I really think you or Mom should get an iPad or other tablet. Then you would understand what it’s like to type on one. They are primarily content delivery devices. That is, you mainly use them for reading, watching, or listening to. Typing on one isn’t easy for anyone, and they are very difficult if your dexterity is compromised. Also, these are personal devices so their audio is quite low. Even hearing them a few feet away with good hearing isn’t easy.

All that said, Microsoft’s Surface Pro (not the RT) looks interesting. It will have a detachable REAL keyboard, a USB port to plug in things to improve the audio experience, and it will run REAL Windows (albeit 8). That means not having to spend thousands on software by people in the medical business, although I will have to invest in development tools. In other words, generic tablets have limited ability to help the Disabled, but one with the right features just might be more valuable.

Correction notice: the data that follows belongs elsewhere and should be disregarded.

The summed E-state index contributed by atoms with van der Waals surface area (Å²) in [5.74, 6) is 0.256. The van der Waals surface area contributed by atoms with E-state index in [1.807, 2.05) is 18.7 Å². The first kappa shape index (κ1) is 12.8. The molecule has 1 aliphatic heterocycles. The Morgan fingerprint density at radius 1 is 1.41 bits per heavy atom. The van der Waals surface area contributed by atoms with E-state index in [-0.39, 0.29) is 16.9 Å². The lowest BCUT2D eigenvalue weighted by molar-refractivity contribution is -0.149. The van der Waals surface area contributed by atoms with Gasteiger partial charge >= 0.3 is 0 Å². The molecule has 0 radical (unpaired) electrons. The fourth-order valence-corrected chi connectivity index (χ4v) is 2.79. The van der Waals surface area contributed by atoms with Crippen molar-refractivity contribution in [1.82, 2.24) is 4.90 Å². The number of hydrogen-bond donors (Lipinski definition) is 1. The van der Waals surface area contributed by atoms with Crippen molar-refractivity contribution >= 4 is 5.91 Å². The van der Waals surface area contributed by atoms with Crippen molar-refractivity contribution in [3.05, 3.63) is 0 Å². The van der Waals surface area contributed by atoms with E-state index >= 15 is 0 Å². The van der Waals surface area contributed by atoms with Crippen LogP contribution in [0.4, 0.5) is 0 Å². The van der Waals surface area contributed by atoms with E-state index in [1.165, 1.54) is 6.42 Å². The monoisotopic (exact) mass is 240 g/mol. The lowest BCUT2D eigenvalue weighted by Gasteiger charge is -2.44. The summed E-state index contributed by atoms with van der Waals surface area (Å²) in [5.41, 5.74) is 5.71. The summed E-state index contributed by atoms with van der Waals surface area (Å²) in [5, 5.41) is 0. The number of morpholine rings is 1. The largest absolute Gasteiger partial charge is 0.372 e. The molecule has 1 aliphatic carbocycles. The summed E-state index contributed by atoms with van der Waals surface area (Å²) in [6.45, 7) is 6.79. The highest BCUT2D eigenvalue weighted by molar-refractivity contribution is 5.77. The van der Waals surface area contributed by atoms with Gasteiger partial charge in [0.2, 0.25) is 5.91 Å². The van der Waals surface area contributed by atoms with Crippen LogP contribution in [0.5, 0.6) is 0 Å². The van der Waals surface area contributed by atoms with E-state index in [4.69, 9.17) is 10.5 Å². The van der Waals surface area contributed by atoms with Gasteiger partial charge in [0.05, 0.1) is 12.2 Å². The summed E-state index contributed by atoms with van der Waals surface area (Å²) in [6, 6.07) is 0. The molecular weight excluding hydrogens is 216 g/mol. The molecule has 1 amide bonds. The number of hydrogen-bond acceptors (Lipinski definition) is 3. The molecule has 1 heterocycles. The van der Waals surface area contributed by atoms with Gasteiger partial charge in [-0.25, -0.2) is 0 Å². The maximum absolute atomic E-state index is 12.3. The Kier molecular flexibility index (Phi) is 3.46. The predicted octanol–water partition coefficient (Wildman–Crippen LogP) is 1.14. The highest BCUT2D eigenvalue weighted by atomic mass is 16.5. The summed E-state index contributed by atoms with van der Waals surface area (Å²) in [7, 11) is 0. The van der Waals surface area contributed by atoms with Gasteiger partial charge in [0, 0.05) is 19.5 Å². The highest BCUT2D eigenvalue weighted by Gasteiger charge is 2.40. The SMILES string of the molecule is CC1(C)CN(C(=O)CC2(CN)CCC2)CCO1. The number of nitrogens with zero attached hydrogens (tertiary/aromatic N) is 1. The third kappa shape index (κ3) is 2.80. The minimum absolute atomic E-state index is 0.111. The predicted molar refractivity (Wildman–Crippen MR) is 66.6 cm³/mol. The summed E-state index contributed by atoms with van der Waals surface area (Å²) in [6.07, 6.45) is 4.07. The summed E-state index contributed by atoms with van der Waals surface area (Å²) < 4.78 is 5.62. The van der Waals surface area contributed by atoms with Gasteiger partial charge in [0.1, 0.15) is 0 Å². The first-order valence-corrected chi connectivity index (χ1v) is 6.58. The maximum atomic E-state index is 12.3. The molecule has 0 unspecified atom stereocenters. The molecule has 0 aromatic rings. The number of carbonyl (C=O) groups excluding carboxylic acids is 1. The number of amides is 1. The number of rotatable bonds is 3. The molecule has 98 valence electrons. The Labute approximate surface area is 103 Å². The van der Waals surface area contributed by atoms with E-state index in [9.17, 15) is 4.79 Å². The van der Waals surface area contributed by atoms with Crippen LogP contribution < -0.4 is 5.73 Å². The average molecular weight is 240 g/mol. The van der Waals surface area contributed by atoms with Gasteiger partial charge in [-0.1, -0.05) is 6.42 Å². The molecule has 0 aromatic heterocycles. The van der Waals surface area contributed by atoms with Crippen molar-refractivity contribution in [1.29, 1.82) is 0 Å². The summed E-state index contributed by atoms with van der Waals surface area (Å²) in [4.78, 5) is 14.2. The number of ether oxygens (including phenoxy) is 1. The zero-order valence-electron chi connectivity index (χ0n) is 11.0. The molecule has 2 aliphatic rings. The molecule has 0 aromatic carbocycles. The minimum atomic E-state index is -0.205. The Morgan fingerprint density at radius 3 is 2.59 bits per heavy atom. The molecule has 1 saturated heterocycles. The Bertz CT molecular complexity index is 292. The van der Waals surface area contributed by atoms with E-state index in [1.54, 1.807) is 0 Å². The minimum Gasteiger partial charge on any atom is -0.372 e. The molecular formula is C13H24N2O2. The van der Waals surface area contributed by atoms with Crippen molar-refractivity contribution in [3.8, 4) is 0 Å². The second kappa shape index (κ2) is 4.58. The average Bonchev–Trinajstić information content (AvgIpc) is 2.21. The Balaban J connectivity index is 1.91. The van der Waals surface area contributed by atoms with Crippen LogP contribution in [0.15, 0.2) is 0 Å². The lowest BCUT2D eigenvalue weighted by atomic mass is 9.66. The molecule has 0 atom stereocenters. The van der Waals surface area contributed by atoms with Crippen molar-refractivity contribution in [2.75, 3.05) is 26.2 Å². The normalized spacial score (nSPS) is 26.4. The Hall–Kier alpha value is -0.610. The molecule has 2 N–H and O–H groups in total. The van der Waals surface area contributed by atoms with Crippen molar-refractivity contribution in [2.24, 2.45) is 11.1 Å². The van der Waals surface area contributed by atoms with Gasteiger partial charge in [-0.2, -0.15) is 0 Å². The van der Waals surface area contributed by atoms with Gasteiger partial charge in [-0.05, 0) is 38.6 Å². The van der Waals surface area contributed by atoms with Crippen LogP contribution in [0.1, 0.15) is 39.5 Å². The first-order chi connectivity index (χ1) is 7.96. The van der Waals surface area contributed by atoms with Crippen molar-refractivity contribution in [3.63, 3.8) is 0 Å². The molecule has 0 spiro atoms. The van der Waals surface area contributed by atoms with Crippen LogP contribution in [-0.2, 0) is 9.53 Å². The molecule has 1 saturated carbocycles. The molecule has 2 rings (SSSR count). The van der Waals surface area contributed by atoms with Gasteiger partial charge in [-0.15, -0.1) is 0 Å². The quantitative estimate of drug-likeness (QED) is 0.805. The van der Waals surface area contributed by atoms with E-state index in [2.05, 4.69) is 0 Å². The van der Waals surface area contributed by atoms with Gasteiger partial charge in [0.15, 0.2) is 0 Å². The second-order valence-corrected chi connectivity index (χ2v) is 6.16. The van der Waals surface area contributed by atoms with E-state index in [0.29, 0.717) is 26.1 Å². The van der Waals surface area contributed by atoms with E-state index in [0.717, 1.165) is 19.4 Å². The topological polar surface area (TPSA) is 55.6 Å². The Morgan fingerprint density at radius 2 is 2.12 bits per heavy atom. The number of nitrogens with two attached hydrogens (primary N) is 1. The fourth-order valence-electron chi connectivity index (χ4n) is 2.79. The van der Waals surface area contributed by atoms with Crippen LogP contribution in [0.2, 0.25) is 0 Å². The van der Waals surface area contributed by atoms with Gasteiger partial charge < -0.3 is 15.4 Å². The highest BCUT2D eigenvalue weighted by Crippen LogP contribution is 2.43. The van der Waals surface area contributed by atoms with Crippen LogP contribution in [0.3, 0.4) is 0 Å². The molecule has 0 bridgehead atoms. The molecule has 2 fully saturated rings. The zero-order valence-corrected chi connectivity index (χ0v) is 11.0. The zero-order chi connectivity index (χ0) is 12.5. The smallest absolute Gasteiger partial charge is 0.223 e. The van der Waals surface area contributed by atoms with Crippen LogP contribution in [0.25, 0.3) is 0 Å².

On Sun, Aug 5, 2012 at 10:03 AM, Dale Bullock <dalebullock> wrote:


I saw a young man on TV the other day that could not speak but was using an Ipad with a talking icon where he could commicate, I thought you might be interested when you are in bed or in a chair like the other day while your wheelchair was being worked on. I guess you can type in your own messages. I did go to the Ipad talk website—interesting. Not trying to get in your business but thought it might help.


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